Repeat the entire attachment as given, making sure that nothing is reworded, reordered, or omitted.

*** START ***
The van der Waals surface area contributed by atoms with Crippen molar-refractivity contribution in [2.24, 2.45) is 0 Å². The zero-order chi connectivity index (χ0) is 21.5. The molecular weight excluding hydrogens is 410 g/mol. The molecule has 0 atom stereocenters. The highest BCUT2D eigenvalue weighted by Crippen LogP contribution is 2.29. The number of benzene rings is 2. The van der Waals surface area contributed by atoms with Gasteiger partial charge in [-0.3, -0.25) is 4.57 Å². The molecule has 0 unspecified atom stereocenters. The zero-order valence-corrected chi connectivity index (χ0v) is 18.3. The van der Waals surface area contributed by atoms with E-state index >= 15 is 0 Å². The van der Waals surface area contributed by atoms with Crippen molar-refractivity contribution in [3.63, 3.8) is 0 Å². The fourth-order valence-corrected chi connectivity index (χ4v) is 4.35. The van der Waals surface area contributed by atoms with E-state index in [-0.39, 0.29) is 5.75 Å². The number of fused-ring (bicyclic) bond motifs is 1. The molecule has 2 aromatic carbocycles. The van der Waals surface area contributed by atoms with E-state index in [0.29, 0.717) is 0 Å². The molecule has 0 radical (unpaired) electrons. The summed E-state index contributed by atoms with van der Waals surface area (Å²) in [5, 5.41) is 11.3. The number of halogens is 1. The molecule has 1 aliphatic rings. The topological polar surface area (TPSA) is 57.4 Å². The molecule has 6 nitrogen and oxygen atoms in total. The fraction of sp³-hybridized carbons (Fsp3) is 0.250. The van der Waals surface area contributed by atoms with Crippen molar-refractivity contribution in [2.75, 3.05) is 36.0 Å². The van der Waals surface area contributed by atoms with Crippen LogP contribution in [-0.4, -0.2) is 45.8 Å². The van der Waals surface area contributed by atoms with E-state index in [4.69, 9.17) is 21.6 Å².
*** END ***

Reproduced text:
The van der Waals surface area contributed by atoms with Crippen molar-refractivity contribution in [2.24, 2.45) is 0 Å². The zero-order chi connectivity index (χ0) is 21.5. The molecular weight excluding hydrogens is 410 g/mol. The molecule has 0 atom stereocenters. The highest BCUT2D eigenvalue weighted by Crippen LogP contribution is 2.29. The number of benzene rings is 2. The van der Waals surface area contributed by atoms with Gasteiger partial charge in [-0.3, -0.25) is 4.57 Å². The molecule has 0 unspecified atom stereocenters. The zero-order valence-corrected chi connectivity index (χ0v) is 18.3. The van der Waals surface area contributed by atoms with E-state index >= 15 is 0 Å². The van der Waals surface area contributed by atoms with Crippen molar-refractivity contribution in [3.63, 3.8) is 0 Å². The fourth-order valence-corrected chi connectivity index (χ4v) is 4.35. The van der Waals surface area contributed by atoms with E-state index in [-0.39, 0.29) is 5.75 Å². The number of fused-ring (bicyclic) bond motifs is 1. The molecule has 2 aromatic carbocycles. The van der Waals surface area contributed by atoms with E-state index in [0.29, 0.717) is 0 Å². The molecule has 0 radical (unpaired) electrons. The summed E-state index contributed by atoms with van der Waals surface area (Å²) in [5, 5.41) is 11.3. The number of halogens is 1. The molecule has 1 aliphatic rings. The topological polar surface area (TPSA) is 57.4 Å². The molecule has 6 nitrogen and oxygen atoms in total. The fraction of sp³-hybridized carbons (Fsp3) is 0.250. The van der Waals surface area contributed by atoms with Crippen molar-refractivity contribution in [2.75, 3.05) is 36.0 Å². The van der Waals surface area contributed by atoms with Crippen LogP contribution in [-0.4, -0.2) is 45.8 Å². The van der Waals surface area contributed by atoms with E-state index in [4.69, 9.17) is 21.6 Å².